I'm a Ph.D. student in Management from Stern School of Business, New York University. I received my M.A. in Sociology from University of California, Berkeley and B.A. in Economics and Law from Peking University. My research focuses on the micro-foundations of groups and teams, with a particular focus on power, status, cross-cultural organizational behavior, and conflict management.
My research in this line concerns why low-ranking individuals typically accept low standing in group hierarchies and the impact of conceptualizations of social hierarchies on team effectiveness.
I'm also deeply interested in integrating work on hierarchy, culture, and the enforcement of group cooperation to examine patterns of punishment in a public goods game.
Another line of my research investigates how leaders react to multifaceted hierarchical threats in terms of power and status.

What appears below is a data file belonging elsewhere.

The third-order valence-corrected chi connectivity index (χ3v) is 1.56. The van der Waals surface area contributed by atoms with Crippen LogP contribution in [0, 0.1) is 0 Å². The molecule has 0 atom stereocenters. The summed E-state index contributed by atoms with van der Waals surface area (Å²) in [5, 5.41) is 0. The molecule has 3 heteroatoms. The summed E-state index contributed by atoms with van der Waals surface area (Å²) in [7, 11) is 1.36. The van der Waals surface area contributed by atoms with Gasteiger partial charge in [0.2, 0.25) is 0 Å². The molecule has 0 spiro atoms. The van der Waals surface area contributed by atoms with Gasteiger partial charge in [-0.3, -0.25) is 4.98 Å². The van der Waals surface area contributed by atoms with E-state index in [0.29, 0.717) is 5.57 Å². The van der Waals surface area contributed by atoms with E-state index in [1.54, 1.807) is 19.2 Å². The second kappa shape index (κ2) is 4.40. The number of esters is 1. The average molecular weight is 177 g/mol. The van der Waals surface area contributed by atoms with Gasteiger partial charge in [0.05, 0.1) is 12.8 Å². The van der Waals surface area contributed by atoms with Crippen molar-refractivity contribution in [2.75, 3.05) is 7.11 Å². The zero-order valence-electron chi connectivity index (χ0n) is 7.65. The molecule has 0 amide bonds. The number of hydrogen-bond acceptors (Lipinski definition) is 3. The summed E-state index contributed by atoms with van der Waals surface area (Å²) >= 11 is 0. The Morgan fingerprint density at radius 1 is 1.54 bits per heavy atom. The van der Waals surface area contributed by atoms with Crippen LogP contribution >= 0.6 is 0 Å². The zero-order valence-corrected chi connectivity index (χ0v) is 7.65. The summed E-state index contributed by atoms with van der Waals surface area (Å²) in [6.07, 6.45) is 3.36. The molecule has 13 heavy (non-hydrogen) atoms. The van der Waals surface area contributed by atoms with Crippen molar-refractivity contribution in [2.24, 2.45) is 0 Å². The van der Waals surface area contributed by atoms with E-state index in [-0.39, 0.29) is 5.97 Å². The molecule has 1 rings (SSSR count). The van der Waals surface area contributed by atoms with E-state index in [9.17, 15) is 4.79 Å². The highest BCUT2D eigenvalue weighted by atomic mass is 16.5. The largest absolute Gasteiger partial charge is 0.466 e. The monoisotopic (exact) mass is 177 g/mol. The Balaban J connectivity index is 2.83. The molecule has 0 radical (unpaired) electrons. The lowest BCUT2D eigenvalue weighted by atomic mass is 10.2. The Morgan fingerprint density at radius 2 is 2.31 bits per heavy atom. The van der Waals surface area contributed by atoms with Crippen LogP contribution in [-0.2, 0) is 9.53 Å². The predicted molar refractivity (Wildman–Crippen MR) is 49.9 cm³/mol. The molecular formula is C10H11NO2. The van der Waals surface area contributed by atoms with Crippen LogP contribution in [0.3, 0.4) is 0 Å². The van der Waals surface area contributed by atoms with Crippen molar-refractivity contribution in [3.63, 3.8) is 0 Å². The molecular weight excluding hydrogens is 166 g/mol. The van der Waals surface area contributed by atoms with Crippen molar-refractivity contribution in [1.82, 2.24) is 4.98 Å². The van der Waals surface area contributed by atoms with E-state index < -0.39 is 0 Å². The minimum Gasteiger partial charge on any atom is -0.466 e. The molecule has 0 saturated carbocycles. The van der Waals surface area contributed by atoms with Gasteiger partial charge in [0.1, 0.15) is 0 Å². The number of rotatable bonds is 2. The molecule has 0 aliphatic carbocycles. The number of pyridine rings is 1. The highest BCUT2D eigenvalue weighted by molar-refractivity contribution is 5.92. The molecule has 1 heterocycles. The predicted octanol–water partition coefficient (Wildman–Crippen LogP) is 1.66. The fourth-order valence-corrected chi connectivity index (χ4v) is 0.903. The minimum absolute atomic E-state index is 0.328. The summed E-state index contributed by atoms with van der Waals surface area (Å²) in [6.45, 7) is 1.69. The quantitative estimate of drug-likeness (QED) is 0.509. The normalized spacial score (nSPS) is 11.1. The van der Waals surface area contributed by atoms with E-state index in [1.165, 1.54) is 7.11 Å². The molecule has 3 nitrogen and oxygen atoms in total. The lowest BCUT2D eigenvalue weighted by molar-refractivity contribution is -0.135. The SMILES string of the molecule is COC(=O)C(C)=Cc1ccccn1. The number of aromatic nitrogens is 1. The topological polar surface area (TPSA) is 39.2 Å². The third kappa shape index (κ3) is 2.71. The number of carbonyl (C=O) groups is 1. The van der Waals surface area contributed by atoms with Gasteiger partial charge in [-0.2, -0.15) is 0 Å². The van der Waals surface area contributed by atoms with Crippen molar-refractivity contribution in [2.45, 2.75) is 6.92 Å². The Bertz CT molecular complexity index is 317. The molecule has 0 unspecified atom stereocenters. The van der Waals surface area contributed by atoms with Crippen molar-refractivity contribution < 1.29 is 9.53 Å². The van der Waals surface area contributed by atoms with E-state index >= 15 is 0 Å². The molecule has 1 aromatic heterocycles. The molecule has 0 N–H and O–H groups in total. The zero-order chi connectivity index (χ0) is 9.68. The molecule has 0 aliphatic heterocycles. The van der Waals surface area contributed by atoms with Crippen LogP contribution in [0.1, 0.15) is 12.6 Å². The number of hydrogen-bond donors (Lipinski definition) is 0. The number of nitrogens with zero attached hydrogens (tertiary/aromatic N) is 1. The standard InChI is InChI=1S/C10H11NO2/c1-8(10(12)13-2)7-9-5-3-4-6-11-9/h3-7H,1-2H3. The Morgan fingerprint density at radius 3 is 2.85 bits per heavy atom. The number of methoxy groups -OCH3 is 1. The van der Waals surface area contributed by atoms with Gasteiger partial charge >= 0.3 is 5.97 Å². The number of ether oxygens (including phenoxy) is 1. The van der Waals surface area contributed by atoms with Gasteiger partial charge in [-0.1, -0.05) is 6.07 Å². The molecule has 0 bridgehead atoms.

Stern School of Business, New York University
Ph.D. in Management
University of California, Berkeley
M.A. in Sociology
Guanghua School of Management, Peking University
B.A. in Economics (Specialty: Finance), Distinguished Award
B.L. in Law (Specialty: Sociology)
Kuwabara, K. & Yu, S. (in press). Costly punishment increases prosocial punishment by designated punishers power and legitimacy in public goods games. Social Psychology Quarterly
Blader, S. & Yu, S. (2017). Are status and respect different or two sides of the same coin? Academy of Management Annals.
Yu, S. & Xie, Y. (2017). Preference effects on friendship choice: Evidence from an
online field experiment. Social Science Research.
Kuwabara, K., Yu, S., Lee, A., & Galinsky, A. (2016). Status decreases dominance in the West but increases dominance in the East. Psychological Science.